Most helpful positive review
12 of 14 people found the following review helpful
In a word: Fascinating!
on December 28, 2000
William Wright tackles the link between genes and behavior in plain language. He makes it clear that as human beings with consciousness and choice, genes do not dictate behavior, but contribute to it. He separates the politics of the fear regarding genetic research from what we know and how we know it and how we use new information. He also discusses how researchers might avoid some methodological hazards or the accusation of fudged data (document everything!).
He says, "Most scientists take the position that knowledge is neutral, value free; the use to which it is put might be good or bad, beneficial or hurtful to society in general. First, learn as much as we can, then let society decide how new information will be used. The opponents of behavioral genetics have consistently feared such a climate of unfettered inquiry." (p. 215)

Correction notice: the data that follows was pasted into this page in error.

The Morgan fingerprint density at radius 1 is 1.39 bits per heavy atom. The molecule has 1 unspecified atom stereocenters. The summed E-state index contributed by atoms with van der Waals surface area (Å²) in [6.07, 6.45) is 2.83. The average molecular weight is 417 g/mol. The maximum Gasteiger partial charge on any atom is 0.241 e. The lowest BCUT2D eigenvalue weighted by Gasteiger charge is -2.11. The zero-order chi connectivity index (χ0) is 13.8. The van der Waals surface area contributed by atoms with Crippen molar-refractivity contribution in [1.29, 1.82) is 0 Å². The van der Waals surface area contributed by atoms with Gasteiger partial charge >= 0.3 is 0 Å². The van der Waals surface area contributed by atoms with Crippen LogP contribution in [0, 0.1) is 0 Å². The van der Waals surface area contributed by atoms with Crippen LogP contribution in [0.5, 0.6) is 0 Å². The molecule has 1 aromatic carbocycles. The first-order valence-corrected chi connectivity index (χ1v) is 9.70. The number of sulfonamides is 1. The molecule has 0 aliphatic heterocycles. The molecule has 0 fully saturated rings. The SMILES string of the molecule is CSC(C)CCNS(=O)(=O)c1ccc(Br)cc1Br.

Much of this book focuses on twin studies, but Wright also describes some of the research on hormone levels and their effects. He attempts to tease out the variables of nature and nurture on specific behaviors such as intelligence, depression, and a tendency toward violence.
My reading of this book sparked a frenzy of my reading other books on twins, homosexuality, and other research on the links between genes, environment, and behavior. I highly recommend this book.
~~Joan Mazza, author of Dream Back Your Life; Dreaming Your Real Self; Things That Tick Me Off; and Exploring Your Sexual Self.